Byron, there is no specific time frame for recurrence of symptoms of a UTI or prostatitis. These conditions may cure spontaneously without treatment. More often, the inflammation persists but the person, although asymptomatic, can expect this to flare up again in the future. I suggest you see your urologist for this and not your family doctor. I am attaching my "macro" on prostatitis to this note. This will give you insight into the condition and clues as to what may cause it to flare up. I will also attach my "macro" on BPH so you will understand the difference between this and prostatitis. I hope these help you understand your symptoms.
PROSTATITIS: Symptoms that might occur with prostatitis include frequency of urination, slowing of the urinary stream, burning with voiding or ejaculation, burning in the penile tip unrelated to voiding, urethral discharge, sexual dysfunction(such as difficulty with erection), aching in the penis, testicles, and discomfort in the lower abdomen, low back, groin, rectum or perineum(the area between the scrotum and rectum – between the “wind and the rain”) and constipation. The passage of blood at the initiation or termination of urination or in the semen can also be noted. During sexual arousal the prostate gland & seminal vesicles manufacture fluid that account for the majority of the semen. The seminal vesicles are paired structures located behind the prostate gland that are also sensitive to sexual excitement. Sperm from the testicles(which account for only 1-2 % of the semen) travel up a series of tubes(epididymis and vas deferens) on each side to join the seminal vesicles forming the paired ejaculatory ducts. These structures empty into the prostatic portion of the urethra. At the time of ejaculation, fluid is discharged from the prostate gland and ejaculatory ducts into the urethra(urinary canal) forming the semen. The average semen volume is 2-6 cc. With the inception of ejaculation, the bladder neck closes and the semen is forced forward out the urethra by contraction of the pelvic muscles. It is not uncommon for inflammation and/or infection to spread in a retrograde manner into the vas and epididymis. Even without such spread, prostatic discomfort is often referred into the testicle. Too frequent or too infrequent ejaculation, sexual arousal without ejaculation, withdraw at the time of ejaculation, aggressive bike or horse back riding, and excessive spicy foods, alcohol, and caffeine in the diet can predispose you to this. Sitting for long periods of time, especially in an automotive vehicle, can put undo pressure on the prostate and aggravate the condition. For the latter, it is best not to sit more than 2-3 hours at a time. Stop the vehicle periodically, take a short walk and go to the bathroom to urinate. A thick pad or piece of sponge rubber on your seat will also help to cushion the prostate. One should avoid any of the above that apply. Eliminating all of these factors that apply to you are just as important, if not more so, than taking medication! Ejaculation beyond the tolerance of the prostate to fill and empty may also cause discomfort. Likewise if one does so infrequently, fluid still builds up from thoughts, dreams, fantasies, etc. and has to be released periodically to decompress the gland and relieve the symptoms. For most men, ejaculation in moderation, perhaps 1-2 times a week, is reasonable. A daily warm bath for 10-15 minutes 1-2 times daily also lessens the discomfort. Attention to sexual activity and warm bathes should be utilized regardless of the type of prostatitis and whether or not medications are prescribed. There are several types of prostatitis. Sometimes prostatitis can be due to an infection of the gland with bacteria. Typically, pus cells and bacteria are found in the prostatic fluid. The infection usually requires an initial 4 week course of an appropriate antibiotic(the commonest prescribed are the fluoroquinolones, but tetracyclines, sulfas and other agents can also work).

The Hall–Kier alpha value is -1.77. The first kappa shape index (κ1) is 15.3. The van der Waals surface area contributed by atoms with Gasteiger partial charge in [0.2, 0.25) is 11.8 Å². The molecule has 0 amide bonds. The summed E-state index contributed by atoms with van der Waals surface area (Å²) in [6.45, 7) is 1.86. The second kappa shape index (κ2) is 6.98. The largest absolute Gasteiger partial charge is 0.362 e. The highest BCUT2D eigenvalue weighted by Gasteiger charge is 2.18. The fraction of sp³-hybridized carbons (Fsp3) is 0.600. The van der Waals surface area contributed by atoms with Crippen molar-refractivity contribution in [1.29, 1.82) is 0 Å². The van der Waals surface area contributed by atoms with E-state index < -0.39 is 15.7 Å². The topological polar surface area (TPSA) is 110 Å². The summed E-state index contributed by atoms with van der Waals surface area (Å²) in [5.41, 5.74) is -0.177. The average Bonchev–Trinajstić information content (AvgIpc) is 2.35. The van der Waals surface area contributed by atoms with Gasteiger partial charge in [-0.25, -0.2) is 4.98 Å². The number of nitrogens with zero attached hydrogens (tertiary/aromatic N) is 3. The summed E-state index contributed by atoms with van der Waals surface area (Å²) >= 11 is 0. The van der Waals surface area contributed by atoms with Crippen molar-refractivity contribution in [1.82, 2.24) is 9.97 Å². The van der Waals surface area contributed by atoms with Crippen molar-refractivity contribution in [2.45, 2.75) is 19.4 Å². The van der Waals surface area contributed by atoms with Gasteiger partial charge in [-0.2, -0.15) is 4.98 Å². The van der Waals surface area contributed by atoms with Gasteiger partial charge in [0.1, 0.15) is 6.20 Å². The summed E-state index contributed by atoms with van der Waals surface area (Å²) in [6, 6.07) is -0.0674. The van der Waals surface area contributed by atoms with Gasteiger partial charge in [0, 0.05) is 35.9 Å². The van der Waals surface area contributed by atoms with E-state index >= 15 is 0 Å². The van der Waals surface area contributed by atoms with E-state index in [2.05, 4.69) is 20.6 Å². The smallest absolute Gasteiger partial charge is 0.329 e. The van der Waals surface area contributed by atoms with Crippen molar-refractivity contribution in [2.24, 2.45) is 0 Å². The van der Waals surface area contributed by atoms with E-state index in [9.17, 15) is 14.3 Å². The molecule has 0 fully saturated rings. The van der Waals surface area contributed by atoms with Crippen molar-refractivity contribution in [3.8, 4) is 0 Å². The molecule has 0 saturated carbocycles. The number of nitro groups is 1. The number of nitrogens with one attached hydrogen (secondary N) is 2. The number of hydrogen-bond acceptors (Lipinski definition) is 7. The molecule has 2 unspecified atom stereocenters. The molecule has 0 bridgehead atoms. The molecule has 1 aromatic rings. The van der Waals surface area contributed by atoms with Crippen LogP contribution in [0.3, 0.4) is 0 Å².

Abacterial prostatitis has several varieties. In one, the prostatic fluid demonstrates pus cells but no bacteria. In the other, there are neither pus cells nor bacteria in the fluid, just the symptoms. In all types of prostatitis, the urinalysis generally is normal unless the infection spreads into the bladder. Abacterial prostatitis is an elusive entity that has been called by a variety of names including nonbacterial prostatitis, prostadynia, pelvic congestion syndrome and most recently pelvic myoneuropathy. The latter name was coined by Dr. David Wise of Stanford. He believes that this may represent up to 95% of all cases of prostatitis. This variant may be an expression of interstitial cystitis and possibly is due to autoimmune or neurogenic factors. Dr. Wise suggests that the primary cause of the symptoms involves pelvic muscle spasm, nerve trigger points and some degree of anxiety(either the cause or result of the symptoms). His therapy involves the use of anti-depressents(we have used Elavil for years in refractory patients), relaxation techniques, trigger point physiotherapy, and biofeedback. Some others recommend Yoga & meditation as being useful. Although he may well prove to be correct, I generally recommend an initial course of antibacterial therapy for patients who clinically have symptomatic prostatitis of any variety. The majority of patients(even those with nonbacterial prostatitis) seem to respond favorably. It has been know for decades that many patients with the abacterial variety of prostatitis do well with antibiotics but the reason has been vague. Some theorized that they may harbor bacteria in the tissues of the prostate that are not being picked up in cultures(possibly walled off loci of infection). For more information on Dr. Wise's studies check out:http://www.pelvicpainhelp.com/